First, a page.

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Re: [rtcweb] ICE exposes 'real' local IP to javascript

From: Harald Alvestrand <harald@alvestrand.no>
Date: Fri, 06 Feb 2015 15:13:19 +0100
Message-ID: <54D4CBFF.3020509@alvestrand.no>
To: Bjoern Hoehrmann <derhoermi@gmx.net>
CC: public-webrtc@w3.org
Den 06. feb. 2015 14:46, skrev Bjoern Hoehrmann:
> * Harald Alvestrand wrote:
>> Den 06. feb. 2015 11:55, skrev Bjoern Hoehrmann:
>>> There are any number of ways to discourage use of this information for
>>> purposes other than those intended, starting with saying that it is not
>>> to be used for other purposes in the specification. User interaction can
>>> be required before sending such information (think file uploads and pop-
>>> up blockers), browsers could indicate when they send the addresses using
>>> some sort of notification so obtaining the information covertly would be
>>> difficult, the API could give sites the option to omit private addresses
>>> to avoid such notifications; sending private addresses could be disabled
>>> if the code is running in some iframe and not the main page. And so on
>>> and so forth. None of this would come with an actual loss of features.
>> Who would obey these instructions?
>> Remember that we're assuming that the browsers run Javascript written by
>> the attacker, so we can't depend on the Javascript specification.
> If you are referring to the first point then most notable "attackers"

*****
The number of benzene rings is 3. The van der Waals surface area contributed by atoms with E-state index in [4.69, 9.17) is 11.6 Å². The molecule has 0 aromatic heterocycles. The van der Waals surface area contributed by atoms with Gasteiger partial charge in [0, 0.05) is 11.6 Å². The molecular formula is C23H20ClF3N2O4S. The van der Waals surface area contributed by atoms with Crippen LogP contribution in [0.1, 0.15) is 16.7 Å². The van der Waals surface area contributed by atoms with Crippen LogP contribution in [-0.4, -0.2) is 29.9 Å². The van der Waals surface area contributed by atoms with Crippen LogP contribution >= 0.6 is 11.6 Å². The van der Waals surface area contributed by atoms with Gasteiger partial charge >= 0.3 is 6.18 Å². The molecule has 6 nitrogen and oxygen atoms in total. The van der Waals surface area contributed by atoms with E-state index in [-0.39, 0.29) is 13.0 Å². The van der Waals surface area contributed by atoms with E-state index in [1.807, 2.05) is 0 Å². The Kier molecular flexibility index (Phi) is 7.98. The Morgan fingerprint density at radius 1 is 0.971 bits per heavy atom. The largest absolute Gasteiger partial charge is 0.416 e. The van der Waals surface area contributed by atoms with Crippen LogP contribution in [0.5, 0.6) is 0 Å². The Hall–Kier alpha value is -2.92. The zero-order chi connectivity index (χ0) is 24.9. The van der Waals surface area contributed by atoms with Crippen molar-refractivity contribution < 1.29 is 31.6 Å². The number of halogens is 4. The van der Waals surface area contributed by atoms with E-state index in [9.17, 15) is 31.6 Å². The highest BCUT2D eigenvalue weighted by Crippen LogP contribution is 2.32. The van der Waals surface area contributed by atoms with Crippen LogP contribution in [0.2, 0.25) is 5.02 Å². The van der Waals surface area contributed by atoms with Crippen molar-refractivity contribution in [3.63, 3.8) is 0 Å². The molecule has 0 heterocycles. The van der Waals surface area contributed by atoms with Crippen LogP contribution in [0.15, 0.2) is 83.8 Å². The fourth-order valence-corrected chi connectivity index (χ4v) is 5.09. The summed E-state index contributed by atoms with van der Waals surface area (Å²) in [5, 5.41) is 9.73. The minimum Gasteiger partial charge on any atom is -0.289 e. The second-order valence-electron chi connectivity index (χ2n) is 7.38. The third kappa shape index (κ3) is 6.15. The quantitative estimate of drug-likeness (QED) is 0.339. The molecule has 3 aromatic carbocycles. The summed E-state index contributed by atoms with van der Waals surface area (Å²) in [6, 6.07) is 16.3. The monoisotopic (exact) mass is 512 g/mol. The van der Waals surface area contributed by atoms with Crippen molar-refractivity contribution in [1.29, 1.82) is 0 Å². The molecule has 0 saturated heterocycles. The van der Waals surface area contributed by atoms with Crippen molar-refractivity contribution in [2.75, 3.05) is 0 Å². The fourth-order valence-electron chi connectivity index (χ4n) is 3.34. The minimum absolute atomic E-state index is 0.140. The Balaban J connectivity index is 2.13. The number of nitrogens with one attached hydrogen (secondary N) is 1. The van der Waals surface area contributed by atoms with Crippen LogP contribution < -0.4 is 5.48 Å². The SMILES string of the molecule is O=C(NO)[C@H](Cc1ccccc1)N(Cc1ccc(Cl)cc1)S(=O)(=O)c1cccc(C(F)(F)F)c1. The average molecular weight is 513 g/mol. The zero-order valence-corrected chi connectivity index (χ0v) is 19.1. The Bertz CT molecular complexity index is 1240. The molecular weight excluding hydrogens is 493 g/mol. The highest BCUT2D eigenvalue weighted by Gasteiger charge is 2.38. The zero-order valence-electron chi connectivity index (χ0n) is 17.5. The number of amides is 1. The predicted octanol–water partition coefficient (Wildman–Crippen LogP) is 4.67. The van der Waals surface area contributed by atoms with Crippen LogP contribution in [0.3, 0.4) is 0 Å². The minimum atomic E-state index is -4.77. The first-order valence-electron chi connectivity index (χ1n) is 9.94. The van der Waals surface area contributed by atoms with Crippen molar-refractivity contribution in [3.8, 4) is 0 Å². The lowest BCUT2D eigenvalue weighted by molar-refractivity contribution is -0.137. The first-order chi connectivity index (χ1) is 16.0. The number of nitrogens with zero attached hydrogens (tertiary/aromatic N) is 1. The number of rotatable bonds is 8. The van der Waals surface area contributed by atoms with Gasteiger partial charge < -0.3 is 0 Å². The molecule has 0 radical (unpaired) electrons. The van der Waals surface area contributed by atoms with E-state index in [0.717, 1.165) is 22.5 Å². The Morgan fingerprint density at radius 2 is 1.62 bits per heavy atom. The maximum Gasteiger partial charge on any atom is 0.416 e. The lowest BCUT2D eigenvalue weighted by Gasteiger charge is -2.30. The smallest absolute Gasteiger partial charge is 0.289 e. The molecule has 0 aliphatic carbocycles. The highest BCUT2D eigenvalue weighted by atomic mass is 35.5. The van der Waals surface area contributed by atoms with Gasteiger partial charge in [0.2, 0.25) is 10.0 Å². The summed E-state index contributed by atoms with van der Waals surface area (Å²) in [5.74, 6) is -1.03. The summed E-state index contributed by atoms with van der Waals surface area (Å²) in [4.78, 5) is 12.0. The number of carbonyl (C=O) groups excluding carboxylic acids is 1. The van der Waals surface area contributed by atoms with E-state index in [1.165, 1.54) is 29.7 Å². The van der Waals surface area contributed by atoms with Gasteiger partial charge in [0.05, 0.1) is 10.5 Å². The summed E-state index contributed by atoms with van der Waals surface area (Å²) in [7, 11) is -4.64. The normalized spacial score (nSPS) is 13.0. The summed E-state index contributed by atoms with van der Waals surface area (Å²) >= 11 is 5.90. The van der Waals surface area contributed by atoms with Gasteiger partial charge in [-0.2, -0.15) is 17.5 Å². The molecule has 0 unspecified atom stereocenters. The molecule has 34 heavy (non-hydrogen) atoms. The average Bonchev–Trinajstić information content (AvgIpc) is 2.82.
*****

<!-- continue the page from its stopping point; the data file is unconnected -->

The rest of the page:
> are subject to social controls like bad press and regulatory entities,
> which work much better than the proposed "do nothing" alternative.

I don't think we're communicating....

you say:

"saying that it is not to be used for other purposes in the specification."

I assume that the specification is the one that says this, and "it"
refers to IP address information.

Who would we (as specification writers) place this obligation upon?

Browser implementors?
Web page writers?
Some yet unnamed third party?

As an example of requiring the Web page developers to behave a certain
way: At the moment the European Commission's ruling (which has
considerably more legal force behind it than standards specifications)
is that Web site managers have to notify their users that they use
cookies. How effective is that requirement in stopping the use of
cookies for nefarious purposes?
Received on Friday, 6 February 2015 14:13:49 UTC

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